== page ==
Answer from Germany by Frauke Mahrt-Thomsen
How do you, from your personal perspective, value the situation of the public library in your country?
We have no library laws which oblige local communities to establish public libraries and the existing laws in some of the federal states don’t guarantee financial support. Public libraries in Germany are voluntary tasks of the local communities. In many communities with 5000 inhabitants or more you will not find a public library with professional staff, a lot of existing libraries in small communities or quite a number of branch libraries in bigger towns are run by volunteers or by the churches. Medium sized or bigger towns mostly have a well established public library system, but due to restricted budgets many of them started already 25-30 years ago to charge their patrons for booklending. Due to the financial crisis the public libraries are suffering from severe budget cuts, in cities with more than 100 000 inhabitants two third of the public libraries have budget cuts up to 50 %. Staff reduction forces many libraries to reduce their programmes and their opening hours, to mainstream their collection building through ‘standing order’ and ‘bestseller-services’, to close branch libraries or to render them to volunteers. The thinning out of the library net has been extremely strong in cities like Berlin, where after the opening of the wall we had about 220 public libraries and now there are around 75, so only one third of the places is left where the citizens used to find their next library. The public libraries in Berlin are run by the districts which are more or less independent communities with low budgets left for voluntary tasks. On the upper level the Senate is in charge for the central library and the legal and administrative framework. In the last time they discovered that the library system is an ideal field to test new technologies like RFID (Radio Frequency Identification) on a broad scale. If they want it or not, the patrons have to accept the new technology with its risks and follow-ups like self-checking and further staff reduction. Another example for the decision making in this town: Berlins central library, the ZLB (Zentral- und Landesbibliothek Berlin) consists of two houses and several magazines and urgently needs a new building. The mayor discovered the topic in pre-election time and put the new central library on his agenda. But than he didn’t start a dialogue with the patrons, colleagues and public, where they want their new central library but decided once and for ever: the new library has to be built in the southwest corner of the Tempelhofer Feld (former airport of Berlin), quite a way out from the city. The reason: he wants to construct a new industrial quarter there, with a few apartment houses, and this needs some vitalization. What is better making people to come to this isolated quarter? The new library! But the people who really use and love their central library they want it in the middle of the town. Just opposite the town hall is a wonderful open space called Marx-Engels-Forum. Why does the mayor not want to see the big new central library when he looks out of his window?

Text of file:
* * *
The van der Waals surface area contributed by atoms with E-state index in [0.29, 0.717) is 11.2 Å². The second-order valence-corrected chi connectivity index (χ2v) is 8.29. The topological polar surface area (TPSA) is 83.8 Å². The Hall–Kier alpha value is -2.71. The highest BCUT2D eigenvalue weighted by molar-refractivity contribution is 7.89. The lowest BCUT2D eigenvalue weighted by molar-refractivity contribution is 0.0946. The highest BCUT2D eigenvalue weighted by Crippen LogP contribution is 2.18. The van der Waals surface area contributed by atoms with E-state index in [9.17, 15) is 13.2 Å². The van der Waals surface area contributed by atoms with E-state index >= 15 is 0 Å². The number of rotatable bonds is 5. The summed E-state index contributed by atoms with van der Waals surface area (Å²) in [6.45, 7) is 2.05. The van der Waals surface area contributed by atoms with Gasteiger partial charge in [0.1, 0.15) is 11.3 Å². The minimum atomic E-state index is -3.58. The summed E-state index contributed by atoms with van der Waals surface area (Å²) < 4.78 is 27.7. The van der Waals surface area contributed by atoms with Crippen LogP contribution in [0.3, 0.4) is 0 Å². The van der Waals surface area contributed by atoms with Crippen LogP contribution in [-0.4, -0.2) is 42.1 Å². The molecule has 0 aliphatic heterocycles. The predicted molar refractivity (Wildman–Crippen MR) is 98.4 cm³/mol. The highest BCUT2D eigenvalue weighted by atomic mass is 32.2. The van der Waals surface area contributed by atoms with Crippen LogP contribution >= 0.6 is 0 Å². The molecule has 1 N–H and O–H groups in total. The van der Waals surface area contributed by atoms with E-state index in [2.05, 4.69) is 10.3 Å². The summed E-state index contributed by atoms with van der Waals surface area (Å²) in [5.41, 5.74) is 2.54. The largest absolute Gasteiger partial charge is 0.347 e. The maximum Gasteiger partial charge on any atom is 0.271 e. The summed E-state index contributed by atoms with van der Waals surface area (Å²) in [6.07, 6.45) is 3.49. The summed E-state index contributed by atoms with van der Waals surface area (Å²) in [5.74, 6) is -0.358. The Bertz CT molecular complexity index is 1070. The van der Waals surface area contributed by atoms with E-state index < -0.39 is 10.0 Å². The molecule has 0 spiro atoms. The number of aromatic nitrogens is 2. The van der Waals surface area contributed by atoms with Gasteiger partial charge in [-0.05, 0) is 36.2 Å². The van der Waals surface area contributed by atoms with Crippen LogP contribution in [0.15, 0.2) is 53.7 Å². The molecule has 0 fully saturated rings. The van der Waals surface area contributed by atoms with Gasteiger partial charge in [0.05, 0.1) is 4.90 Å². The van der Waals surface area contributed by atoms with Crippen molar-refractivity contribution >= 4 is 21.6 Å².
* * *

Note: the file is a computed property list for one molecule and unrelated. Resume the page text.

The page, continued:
Would you say that the support of public libraries is strong among the people/in your community/society?
Though the service of the public libraries in Germany is suffering from restrictions like it was indicated above the people still love their libraries, visit their libraries (almost 700 000 a day, 200 million a year), fight with a lot of activities against the closing of their libraries, organize ‘friends’ and other support groups, and in a growing number keep their libraries open through voluntary work. In the last years there has been more support for libraries through politicians, for example in the Enquète Commission ‘Culture in Germany’, and through state parliaments who voted for library laws in Thüringen, Saxony-Anhalt, Hessen. But up to now these laws are ‘toothless tigers’ as long as they are mainly friendly declarations about the importance of libraries, with no financial obligations. In Berlin, the leading Social Democrats even when they were in government together with the Left Party, they were not ready to make any kind of library law and substantial support for the district libraries. I don’t think they will do it in this legislative era, together with the Christian Democrats.
23.12.2011 Frauke Mahrt-Thomsen / Berlin